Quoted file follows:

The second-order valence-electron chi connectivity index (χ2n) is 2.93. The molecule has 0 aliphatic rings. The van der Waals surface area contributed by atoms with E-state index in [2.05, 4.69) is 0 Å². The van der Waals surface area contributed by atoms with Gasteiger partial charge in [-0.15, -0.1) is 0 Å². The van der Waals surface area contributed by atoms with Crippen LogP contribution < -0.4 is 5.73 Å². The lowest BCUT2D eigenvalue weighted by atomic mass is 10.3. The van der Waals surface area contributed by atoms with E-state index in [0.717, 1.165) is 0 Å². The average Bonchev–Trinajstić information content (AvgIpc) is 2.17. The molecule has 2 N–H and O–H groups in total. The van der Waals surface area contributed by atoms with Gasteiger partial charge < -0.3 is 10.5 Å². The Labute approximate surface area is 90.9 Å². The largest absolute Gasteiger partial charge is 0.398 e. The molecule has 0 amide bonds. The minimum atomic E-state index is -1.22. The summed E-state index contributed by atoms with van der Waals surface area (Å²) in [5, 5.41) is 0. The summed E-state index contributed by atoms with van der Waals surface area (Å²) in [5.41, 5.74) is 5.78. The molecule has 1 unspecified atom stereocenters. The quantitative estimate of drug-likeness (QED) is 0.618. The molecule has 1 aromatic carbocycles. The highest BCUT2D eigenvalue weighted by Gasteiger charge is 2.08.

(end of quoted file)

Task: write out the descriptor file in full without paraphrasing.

The second-order valence-electron chi connectivity index (χ2n) is 2.93. The molecule has 0 aliphatic rings. The van der Waals surface area contributed by atoms with E-state index in [2.05, 4.69) is 0 Å². The van der Waals surface area contributed by atoms with Gasteiger partial charge in [-0.15, -0.1) is 0 Å². The van der Waals surface area contributed by atoms with Crippen LogP contribution < -0.4 is 5.73 Å². The lowest BCUT2D eigenvalue weighted by atomic mass is 10.3. The van der Waals surface area contributed by atoms with E-state index in [0.717, 1.165) is 0 Å². The average Bonchev–Trinajstić information content (AvgIpc) is 2.17. The molecule has 2 N–H and O–H groups in total. The van der Waals surface area contributed by atoms with Gasteiger partial charge < -0.3 is 10.5 Å². The Labute approximate surface area is 90.9 Å². The largest absolute Gasteiger partial charge is 0.398 e. The molecule has 0 amide bonds. The minimum atomic E-state index is -1.22. The summed E-state index contributed by atoms with van der Waals surface area (Å²) in [5, 5.41) is 0. The summed E-state index contributed by atoms with van der Waals surface area (Å²) in [5.41, 5.74) is 5.78. The molecule has 1 unspecified atom stereocenters. The quantitative estimate of drug-likeness (QED) is 0.618. The molecule has 1 aromatic carbocycles. The highest BCUT2D eigenvalue weighted by Gasteiger charge is 2.08.